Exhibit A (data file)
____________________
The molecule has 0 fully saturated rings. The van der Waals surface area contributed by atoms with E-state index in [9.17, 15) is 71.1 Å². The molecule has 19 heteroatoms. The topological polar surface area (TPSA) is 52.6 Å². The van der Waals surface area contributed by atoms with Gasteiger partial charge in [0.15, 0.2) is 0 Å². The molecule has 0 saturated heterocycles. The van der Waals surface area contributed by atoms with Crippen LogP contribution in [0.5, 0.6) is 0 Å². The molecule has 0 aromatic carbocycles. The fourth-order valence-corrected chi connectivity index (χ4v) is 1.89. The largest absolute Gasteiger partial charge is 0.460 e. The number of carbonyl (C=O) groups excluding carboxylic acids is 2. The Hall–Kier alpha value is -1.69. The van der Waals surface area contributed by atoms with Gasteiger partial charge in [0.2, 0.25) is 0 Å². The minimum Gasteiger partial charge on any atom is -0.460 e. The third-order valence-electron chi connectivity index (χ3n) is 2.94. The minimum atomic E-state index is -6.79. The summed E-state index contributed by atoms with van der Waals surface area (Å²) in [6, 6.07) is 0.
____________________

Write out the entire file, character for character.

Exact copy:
The molecule has 0 fully saturated rings. The van der Waals surface area contributed by atoms with E-state index in [9.17, 15) is 71.1 Å². The molecule has 19 heteroatoms. The topological polar surface area (TPSA) is 52.6 Å². The van der Waals surface area contributed by atoms with Gasteiger partial charge in [0.15, 0.2) is 0 Å². The molecule has 0 saturated heterocycles. The van der Waals surface area contributed by atoms with Crippen LogP contribution in [0.5, 0.6) is 0 Å². The molecule has 0 aromatic carbocycles. The fourth-order valence-corrected chi connectivity index (χ4v) is 1.89. The largest absolute Gasteiger partial charge is 0.460 e. The number of carbonyl (C=O) groups excluding carboxylic acids is 2. The Hall–Kier alpha value is -1.69. The van der Waals surface area contributed by atoms with Gasteiger partial charge in [0.2, 0.25) is 0 Å². The minimum Gasteiger partial charge on any atom is -0.460 e. The third-order valence-electron chi connectivity index (χ3n) is 2.94. The minimum atomic E-state index is -6.79. The summed E-state index contributed by atoms with van der Waals surface area (Å²) in [6, 6.07) is 0.